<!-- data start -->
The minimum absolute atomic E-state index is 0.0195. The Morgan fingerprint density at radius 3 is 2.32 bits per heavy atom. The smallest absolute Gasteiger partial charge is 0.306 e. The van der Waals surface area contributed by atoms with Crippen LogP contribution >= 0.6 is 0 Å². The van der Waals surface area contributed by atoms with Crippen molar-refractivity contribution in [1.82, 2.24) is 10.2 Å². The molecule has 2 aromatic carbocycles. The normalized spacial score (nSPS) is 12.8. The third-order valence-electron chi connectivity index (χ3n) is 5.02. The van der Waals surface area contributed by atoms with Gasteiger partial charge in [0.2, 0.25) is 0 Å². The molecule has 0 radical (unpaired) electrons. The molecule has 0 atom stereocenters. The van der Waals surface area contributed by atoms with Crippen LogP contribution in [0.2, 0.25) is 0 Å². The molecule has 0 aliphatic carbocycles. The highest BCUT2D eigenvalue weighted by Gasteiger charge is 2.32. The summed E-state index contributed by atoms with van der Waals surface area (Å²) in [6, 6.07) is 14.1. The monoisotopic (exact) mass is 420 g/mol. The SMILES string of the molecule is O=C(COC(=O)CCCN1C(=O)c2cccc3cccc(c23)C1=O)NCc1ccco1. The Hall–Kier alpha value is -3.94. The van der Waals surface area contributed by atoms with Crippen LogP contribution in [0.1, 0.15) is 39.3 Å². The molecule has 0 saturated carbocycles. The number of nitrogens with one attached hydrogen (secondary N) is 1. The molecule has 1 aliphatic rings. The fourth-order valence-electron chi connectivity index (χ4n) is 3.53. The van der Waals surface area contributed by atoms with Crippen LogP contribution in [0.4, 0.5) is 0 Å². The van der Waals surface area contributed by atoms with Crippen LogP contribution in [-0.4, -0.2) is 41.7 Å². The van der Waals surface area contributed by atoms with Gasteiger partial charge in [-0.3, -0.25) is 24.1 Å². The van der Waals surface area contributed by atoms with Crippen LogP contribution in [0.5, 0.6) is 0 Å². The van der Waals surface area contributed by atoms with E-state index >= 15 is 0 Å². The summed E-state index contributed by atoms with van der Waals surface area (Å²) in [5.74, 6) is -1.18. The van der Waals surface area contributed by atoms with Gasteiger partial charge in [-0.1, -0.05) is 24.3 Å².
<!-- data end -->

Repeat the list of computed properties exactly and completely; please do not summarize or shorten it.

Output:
The minimum absolute atomic E-state index is 0.0195. The Morgan fingerprint density at radius 3 is 2.32 bits per heavy atom. The smallest absolute Gasteiger partial charge is 0.306 e. The van der Waals surface area contributed by atoms with Crippen LogP contribution >= 0.6 is 0 Å². The van der Waals surface area contributed by atoms with Crippen molar-refractivity contribution in [1.82, 2.24) is 10.2 Å². The molecule has 2 aromatic carbocycles. The normalized spacial score (nSPS) is 12.8. The third-order valence-electron chi connectivity index (χ3n) is 5.02. The van der Waals surface area contributed by atoms with Gasteiger partial charge in [0.2, 0.25) is 0 Å². The molecule has 0 radical (unpaired) electrons. The molecule has 0 atom stereocenters. The van der Waals surface area contributed by atoms with Crippen LogP contribution in [0.2, 0.25) is 0 Å². The molecule has 0 aliphatic carbocycles. The highest BCUT2D eigenvalue weighted by Gasteiger charge is 2.32. The summed E-state index contributed by atoms with van der Waals surface area (Å²) in [6, 6.07) is 14.1. The monoisotopic (exact) mass is 420 g/mol. The SMILES string of the molecule is O=C(COC(=O)CCCN1C(=O)c2cccc3cccc(c23)C1=O)NCc1ccco1. The Hall–Kier alpha value is -3.94. The van der Waals surface area contributed by atoms with Crippen LogP contribution in [0.1, 0.15) is 39.3 Å². The molecule has 0 saturated carbocycles. The number of nitrogens with one attached hydrogen (secondary N) is 1. The molecule has 1 aliphatic rings. The fourth-order valence-electron chi connectivity index (χ4n) is 3.53. The van der Waals surface area contributed by atoms with Crippen LogP contribution in [0.4, 0.5) is 0 Å². The van der Waals surface area contributed by atoms with Crippen LogP contribution in [-0.4, -0.2) is 41.7 Å². The van der Waals surface area contributed by atoms with Gasteiger partial charge in [-0.3, -0.25) is 24.1 Å². The van der Waals surface area contributed by atoms with Crippen LogP contribution in [0.5, 0.6) is 0 Å². The van der Waals surface area contributed by atoms with E-state index >= 15 is 0 Å². The summed E-state index contributed by atoms with van der Waals surface area (Å²) in [5.74, 6) is -1.18. The van der Waals surface area contributed by atoms with Gasteiger partial charge in [-0.1, -0.05) is 24.3 Å².